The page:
AI: is research like board games or seeing?

‘The computer scientist Donald Knuth was struck that “AI has by now succeeded in doing essentially everything that requires ‘thinking’ but has failed to do most of what people and animals do ‘without thinking’ – that, somehow, is so much harder!”‘
- Nick Bostrom, Superintelligence, p14

There are some activities we think of as involving substantial thinking that we haven’t tried to automate much, presumably because they require some of the ‘not thinking’ skills as precursors. For instance, theorizing about the world, making up grand schemes, winning political struggles, and starting successful companies. If we had successfully automated the ‘without thinking’ tasks like vision and common sense, do you think these remaining kinds of thinking tasks would come easily to AI – like chess in a new domain – or be hard like the ‘without thinking’ tasks?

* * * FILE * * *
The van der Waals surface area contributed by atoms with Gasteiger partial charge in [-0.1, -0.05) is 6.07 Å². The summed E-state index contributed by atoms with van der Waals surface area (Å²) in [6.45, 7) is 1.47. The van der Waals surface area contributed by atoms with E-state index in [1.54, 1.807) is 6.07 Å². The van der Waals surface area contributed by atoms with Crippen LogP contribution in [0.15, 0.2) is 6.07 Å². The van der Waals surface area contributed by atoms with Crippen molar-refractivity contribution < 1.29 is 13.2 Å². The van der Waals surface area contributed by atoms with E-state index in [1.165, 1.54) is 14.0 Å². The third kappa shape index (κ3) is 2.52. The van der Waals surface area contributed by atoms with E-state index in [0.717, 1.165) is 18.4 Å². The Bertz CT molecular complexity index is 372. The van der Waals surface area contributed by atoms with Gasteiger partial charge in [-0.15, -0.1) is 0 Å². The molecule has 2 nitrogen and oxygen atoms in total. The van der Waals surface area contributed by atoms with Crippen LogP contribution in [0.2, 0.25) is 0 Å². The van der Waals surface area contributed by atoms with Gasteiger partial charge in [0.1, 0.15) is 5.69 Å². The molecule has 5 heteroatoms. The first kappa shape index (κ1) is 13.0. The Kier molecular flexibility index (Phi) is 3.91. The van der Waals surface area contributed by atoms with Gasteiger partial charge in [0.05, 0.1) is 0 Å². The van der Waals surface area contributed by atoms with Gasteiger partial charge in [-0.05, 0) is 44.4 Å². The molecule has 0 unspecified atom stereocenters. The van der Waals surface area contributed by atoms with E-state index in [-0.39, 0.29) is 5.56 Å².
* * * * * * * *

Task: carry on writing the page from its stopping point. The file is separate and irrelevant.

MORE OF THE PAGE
Sebastian Hagen points out that we haven’t automated math, programming, or debugging, and these seem much like research and don’t require complicated interfacing with the world at least.

Crossposted from Superintelligence Reading Group.

Discontinuous paths

In my understanding, technological progress almost always proceeds relatively smoothly (see algorithmic progress, the performance curves database, and this brief investigation). Brain emulations seem to represent an unusual possibility for an abrupt jump in technological capability, because we would basically be ‘stealing’ the technology rather than designing it from scratch.

Similarly, if an advanced civilization kept their nanotechnology locked up nearby, then our incremental progress in lock-picking tools might suddenly give rise to a huge leap in nanotechnology from our perspective, whereas earlier lock picking progress wouldn’t have given us any noticeable nanotechnology progress.